You can instantly size up a player if you catch them keyboard turning; no self-respecting hardcore player would be caught dead using keys to rotate their player, navigating their way through the Suppression Room like it was a game of Snake. In raid situations, boss mechanics demand you change directions and move quickly -- a split-second too long facing the wrong direction often meant instant death. Seasoned WoW players can sniff out a keyboard turner a mile away; when I see it, I want to point and scream.
When Kurst was famously caught doing it one night during a raid, everybody in the roster instantly knew...and judged him for it. My initial thoughts were of shock and disappointment. How could you? Kurst laughed this off as playful ribbing between online gamers, but as the guild doubled-down on personal responsibility, Kurst's own performance continued to be called into question. It didn't matter where the real deficiency lay, keyboard turning marked him for life. It was difficult to see past that.
In a raid, the role of the tank is to repeatedly strike a boss, building up an invisible meter known as threat. Monsters aggress toward a player when that player's threat surpasses all other players' -- an action known as "getting aggro." Tanks are responsible for producing the most threat of the raid; it was their job to keep a boss focused or "aggro'd" onto them. If another player produced enough threat to surpass the tank, the boss would turn to that new player and proceed to smash their face in. Only tanks were equipped to withstand boss attacks; a warlock or a mage would never survive more than a single blow.
This give-and-take defined a core fundamental of early WoW raiding: Tanks produced threat and kept control of the boss, and DPS unleashed hell while keeping their own threat well below that of the tank's. And unlike the WoW of today, threat generated by tanks and DPS were not as dissimilar as you might think. A poorly played DPS could pull off a reasonable tank.
And...a reasonably played DPS could pull off a poor tank.
Kurst's #1 job in our raids was to take a hold of a boss and keep it there. Kurst's threat, however, was an ongoing issue. He had a history of not being able to keep bosses off of DoDers with the highest damage output, and I urged him to refine his technique. He practiced. He researched. He came prepared each night to demonstrate growth. Whatever improvement he made in the threat production department was minimal, if any at all. Against better judgement, I continued to encourage him and watched my best players continued to pull mobs off him. My reward for backing Kurst was having to listen to the dead DPS complain to me after the raid. They felt it was "stupid having to hold back" from unleashing their full power in fear of pulling a boss off of Kurst.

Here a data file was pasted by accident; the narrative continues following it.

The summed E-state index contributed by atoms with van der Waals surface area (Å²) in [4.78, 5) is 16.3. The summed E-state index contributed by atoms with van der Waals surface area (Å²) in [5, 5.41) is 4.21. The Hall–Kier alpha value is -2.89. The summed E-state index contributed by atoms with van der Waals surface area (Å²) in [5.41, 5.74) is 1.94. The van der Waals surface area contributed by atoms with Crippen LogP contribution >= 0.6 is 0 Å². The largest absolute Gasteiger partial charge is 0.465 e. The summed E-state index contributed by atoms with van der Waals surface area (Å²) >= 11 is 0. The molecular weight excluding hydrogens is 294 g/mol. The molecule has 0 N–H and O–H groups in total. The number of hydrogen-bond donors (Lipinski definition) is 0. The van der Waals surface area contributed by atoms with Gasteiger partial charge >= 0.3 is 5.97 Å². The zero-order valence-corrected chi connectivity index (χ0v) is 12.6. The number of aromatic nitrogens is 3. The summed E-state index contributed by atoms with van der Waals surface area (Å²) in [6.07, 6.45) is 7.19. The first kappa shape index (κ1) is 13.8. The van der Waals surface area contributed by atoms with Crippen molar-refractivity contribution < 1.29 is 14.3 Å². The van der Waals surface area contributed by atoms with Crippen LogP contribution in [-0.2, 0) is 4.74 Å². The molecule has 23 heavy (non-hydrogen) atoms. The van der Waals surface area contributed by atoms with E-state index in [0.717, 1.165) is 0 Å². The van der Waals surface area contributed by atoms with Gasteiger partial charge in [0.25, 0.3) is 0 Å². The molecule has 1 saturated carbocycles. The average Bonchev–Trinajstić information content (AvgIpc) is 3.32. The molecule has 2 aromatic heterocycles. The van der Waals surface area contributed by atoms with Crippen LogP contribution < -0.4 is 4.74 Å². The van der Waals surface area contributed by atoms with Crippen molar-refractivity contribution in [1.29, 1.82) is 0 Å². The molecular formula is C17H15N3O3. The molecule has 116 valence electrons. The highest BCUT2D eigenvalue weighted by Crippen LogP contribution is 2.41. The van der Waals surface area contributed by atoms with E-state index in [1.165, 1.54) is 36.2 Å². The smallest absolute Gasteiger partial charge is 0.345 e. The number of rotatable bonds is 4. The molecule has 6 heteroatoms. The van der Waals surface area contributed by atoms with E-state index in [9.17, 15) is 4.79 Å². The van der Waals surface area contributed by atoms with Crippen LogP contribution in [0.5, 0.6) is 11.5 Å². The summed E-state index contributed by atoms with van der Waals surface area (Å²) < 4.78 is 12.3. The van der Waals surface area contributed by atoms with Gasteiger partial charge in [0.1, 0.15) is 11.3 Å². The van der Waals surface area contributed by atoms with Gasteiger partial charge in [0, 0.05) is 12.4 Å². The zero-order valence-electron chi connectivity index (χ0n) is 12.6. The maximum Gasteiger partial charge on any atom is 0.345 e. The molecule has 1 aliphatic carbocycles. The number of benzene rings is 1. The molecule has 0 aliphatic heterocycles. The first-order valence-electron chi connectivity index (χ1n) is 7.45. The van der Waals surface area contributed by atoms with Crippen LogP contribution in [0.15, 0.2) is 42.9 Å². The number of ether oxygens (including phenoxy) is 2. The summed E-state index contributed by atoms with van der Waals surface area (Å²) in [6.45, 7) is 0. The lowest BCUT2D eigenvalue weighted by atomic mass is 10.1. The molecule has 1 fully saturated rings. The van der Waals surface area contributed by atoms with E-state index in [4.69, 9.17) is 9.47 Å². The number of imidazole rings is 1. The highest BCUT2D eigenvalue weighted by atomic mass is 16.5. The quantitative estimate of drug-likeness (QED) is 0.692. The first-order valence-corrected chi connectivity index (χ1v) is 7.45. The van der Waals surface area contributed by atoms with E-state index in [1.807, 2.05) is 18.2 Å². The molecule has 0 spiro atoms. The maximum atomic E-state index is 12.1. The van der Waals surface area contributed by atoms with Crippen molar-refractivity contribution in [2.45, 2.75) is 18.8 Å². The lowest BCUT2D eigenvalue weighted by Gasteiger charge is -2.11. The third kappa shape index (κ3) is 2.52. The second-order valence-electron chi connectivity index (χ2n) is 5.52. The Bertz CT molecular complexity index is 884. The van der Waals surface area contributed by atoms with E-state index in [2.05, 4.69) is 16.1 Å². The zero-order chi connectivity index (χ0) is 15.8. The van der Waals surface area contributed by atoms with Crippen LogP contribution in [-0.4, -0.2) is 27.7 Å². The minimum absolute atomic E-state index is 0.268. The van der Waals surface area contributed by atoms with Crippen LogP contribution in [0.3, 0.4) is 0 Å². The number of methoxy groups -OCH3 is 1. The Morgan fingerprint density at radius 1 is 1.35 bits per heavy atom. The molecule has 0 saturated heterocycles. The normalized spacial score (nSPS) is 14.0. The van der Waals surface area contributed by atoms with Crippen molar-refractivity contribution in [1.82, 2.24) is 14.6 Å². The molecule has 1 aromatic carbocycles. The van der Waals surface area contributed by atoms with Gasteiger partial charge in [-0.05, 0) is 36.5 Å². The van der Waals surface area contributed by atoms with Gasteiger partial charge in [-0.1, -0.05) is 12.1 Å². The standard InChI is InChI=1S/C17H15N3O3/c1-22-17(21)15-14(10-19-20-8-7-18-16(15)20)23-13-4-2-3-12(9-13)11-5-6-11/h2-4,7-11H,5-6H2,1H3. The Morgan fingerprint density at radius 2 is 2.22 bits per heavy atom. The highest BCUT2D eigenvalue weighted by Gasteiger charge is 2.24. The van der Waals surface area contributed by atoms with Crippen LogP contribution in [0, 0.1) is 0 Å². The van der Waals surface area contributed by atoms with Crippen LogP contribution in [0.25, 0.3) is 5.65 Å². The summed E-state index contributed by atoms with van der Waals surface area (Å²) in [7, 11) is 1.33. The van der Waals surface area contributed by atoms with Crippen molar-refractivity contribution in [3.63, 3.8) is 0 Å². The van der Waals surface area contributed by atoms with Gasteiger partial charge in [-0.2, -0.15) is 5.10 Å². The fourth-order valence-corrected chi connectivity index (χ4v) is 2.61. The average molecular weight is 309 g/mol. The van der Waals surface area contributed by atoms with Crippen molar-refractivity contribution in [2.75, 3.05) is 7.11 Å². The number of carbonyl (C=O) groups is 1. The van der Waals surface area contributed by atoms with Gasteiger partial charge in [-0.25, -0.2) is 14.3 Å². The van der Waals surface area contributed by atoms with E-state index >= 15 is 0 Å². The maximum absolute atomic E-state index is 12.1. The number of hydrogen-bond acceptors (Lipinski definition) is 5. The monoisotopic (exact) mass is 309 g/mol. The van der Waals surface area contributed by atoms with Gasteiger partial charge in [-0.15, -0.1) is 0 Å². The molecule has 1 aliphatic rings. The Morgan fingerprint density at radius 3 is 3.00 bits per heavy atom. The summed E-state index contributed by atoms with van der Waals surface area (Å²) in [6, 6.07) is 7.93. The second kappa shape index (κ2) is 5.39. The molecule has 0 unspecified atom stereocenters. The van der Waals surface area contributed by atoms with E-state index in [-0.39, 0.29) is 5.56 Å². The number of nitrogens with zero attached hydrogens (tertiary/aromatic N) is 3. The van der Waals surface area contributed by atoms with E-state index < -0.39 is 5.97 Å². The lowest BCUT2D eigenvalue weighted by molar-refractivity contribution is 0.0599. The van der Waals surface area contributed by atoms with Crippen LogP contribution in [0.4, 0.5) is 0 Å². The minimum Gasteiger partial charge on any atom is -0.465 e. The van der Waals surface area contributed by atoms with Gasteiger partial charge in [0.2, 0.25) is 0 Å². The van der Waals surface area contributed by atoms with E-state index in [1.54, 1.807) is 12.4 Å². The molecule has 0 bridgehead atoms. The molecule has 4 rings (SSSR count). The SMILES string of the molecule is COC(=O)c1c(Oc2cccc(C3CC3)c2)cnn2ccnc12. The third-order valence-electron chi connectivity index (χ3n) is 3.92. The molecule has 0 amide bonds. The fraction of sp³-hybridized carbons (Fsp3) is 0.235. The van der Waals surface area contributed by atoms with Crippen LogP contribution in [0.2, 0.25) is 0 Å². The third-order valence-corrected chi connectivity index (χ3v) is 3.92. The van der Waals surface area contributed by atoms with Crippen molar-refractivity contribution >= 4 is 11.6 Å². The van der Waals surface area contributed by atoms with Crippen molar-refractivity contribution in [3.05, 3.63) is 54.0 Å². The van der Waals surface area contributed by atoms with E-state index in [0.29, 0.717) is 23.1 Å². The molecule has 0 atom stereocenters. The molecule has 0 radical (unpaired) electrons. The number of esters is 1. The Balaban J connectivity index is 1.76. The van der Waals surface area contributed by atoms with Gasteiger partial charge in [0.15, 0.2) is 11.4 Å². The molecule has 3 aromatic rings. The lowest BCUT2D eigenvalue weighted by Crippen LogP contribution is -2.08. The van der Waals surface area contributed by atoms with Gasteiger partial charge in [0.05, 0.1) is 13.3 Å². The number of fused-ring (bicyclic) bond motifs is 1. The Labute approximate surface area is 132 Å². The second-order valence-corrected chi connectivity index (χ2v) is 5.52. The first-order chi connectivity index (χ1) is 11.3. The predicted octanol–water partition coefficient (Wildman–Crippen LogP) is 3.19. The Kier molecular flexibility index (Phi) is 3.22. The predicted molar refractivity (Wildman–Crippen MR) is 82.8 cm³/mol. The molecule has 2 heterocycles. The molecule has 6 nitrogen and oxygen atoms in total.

They were right.
Born Not Made
As we transitioned from TBC to WotLK and more warriors joined the fray, the critique of Kurst increased. When opportunity arose, I discreetly pinged the other warriors in an attempt to determine how they felt leadership stood. Are you getting your needs met? Is Kurst a valuable source of information and insight? Is he providing you with education, mentorship, new tricks and insights that might improve your own play? Their responses were disheartening.
Some warriors, like Abrinis and Jungard, were kind-hearted by nature, keeping them from responding negatively. They pointed out how much they liked Kurst and "thought he was a good guy," which did nothing to address my specific questions on Kurst's leadership. Others, like Omaric, were more acclimated to being honest about the sad truth -- truth that's often hard to admit. In exquisite detail, they would paint a picture of Kurst's fundamental failings in baseline knowledge, whether it be in his choice of gems, enchants, attack rotations, or other raid-related warrior mechanics.
"He's not still keyboard turning is he?" Omaric asked, a question I could only sigh in response to.
One of the expectations I made clear for the officers in Wrath was for each of them to keep their specific class forum thread updated, particularly where spreadsheets were involved. The raiding community often had theorycrafters building complex spreadsheets, and players used these to plug in their own stats, crunch the numbers, and maximize their play. While other officers actively engaged in these discussions with their respective guild members, Kurst required continual harassment to stay on top of his. Whether he was distracted by work or his new baby was unclear. What was clear was that the effort I was investing into an officer was increasing my load, not lightening it.
Nevertheless, I remained optimistic about Kurst and hoped he would turn things around. In retrospect, I consider many of these to be rote -- things that could be practiced and improved upon. Kurst seemed passionate about the class; surely, logic dictated that diving in to the warrior with greater gusto would lead to more knowledge, more sharing, and in turn, more forum updates.
I hoped leadership would eventually emerge. What emerged instead, were social missteps.